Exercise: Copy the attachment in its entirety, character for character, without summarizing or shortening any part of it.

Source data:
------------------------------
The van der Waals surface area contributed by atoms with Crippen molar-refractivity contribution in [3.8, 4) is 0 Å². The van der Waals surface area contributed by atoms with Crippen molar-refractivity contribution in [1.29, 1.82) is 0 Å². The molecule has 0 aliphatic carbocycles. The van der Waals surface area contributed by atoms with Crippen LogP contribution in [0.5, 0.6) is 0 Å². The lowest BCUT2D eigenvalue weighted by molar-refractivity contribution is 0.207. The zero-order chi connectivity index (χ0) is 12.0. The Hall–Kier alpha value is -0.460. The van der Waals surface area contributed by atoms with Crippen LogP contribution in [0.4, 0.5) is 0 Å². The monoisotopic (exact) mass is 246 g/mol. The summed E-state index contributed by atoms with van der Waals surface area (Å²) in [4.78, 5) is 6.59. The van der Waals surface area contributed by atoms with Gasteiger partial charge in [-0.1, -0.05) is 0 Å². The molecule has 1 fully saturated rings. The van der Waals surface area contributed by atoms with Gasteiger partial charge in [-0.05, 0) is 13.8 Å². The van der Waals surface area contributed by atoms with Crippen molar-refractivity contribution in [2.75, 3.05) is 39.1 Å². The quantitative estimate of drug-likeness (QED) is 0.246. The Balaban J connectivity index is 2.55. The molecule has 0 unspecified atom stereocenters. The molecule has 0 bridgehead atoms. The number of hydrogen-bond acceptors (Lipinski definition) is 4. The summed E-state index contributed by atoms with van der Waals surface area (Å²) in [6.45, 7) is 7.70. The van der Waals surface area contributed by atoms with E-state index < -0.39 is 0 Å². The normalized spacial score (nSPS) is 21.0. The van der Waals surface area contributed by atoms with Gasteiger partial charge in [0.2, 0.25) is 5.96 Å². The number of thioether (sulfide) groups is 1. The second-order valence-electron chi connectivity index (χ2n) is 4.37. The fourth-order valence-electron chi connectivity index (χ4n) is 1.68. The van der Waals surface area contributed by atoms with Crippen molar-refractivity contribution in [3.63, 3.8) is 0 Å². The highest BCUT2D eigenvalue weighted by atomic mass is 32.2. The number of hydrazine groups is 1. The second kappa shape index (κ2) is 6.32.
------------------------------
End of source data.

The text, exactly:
The van der Waals surface area contributed by atoms with Crippen molar-refractivity contribution in [3.8, 4) is 0 Å². The van der Waals surface area contributed by atoms with Crippen molar-refractivity contribution in [1.29, 1.82) is 0 Å². The molecule has 0 aliphatic carbocycles. The van der Waals surface area contributed by atoms with Crippen LogP contribution in [0.5, 0.6) is 0 Å². The lowest BCUT2D eigenvalue weighted by molar-refractivity contribution is 0.207. The zero-order chi connectivity index (χ0) is 12.0. The Hall–Kier alpha value is -0.460. The van der Waals surface area contributed by atoms with Crippen LogP contribution in [0.4, 0.5) is 0 Å². The monoisotopic (exact) mass is 246 g/mol. The summed E-state index contributed by atoms with van der Waals surface area (Å²) in [4.78, 5) is 6.59. The van der Waals surface area contributed by atoms with Gasteiger partial charge in [-0.1, -0.05) is 0 Å². The molecule has 1 fully saturated rings. The van der Waals surface area contributed by atoms with Gasteiger partial charge in [-0.05, 0) is 13.8 Å². The van der Waals surface area contributed by atoms with Crippen molar-refractivity contribution in [2.75, 3.05) is 39.1 Å². The quantitative estimate of drug-likeness (QED) is 0.246. The Balaban J connectivity index is 2.55. The molecule has 0 unspecified atom stereocenters. The molecule has 0 bridgehead atoms. The number of hydrogen-bond acceptors (Lipinski definition) is 4. The summed E-state index contributed by atoms with van der Waals surface area (Å²) in [6.45, 7) is 7.70. The van der Waals surface area contributed by atoms with E-state index < -0.39 is 0 Å². The normalized spacial score (nSPS) is 21.0. The van der Waals surface area contributed by atoms with Gasteiger partial charge in [0.2, 0.25) is 5.96 Å². The number of thioether (sulfide) groups is 1. The second-order valence-electron chi connectivity index (χ2n) is 4.37. The fourth-order valence-electron chi connectivity index (χ4n) is 1.68. The van der Waals surface area contributed by atoms with Crippen molar-refractivity contribution in [3.63, 3.8) is 0 Å². The highest BCUT2D eigenvalue weighted by atomic mass is 32.2. The number of hydrazine groups is 1. The second kappa shape index (κ2) is 6.32.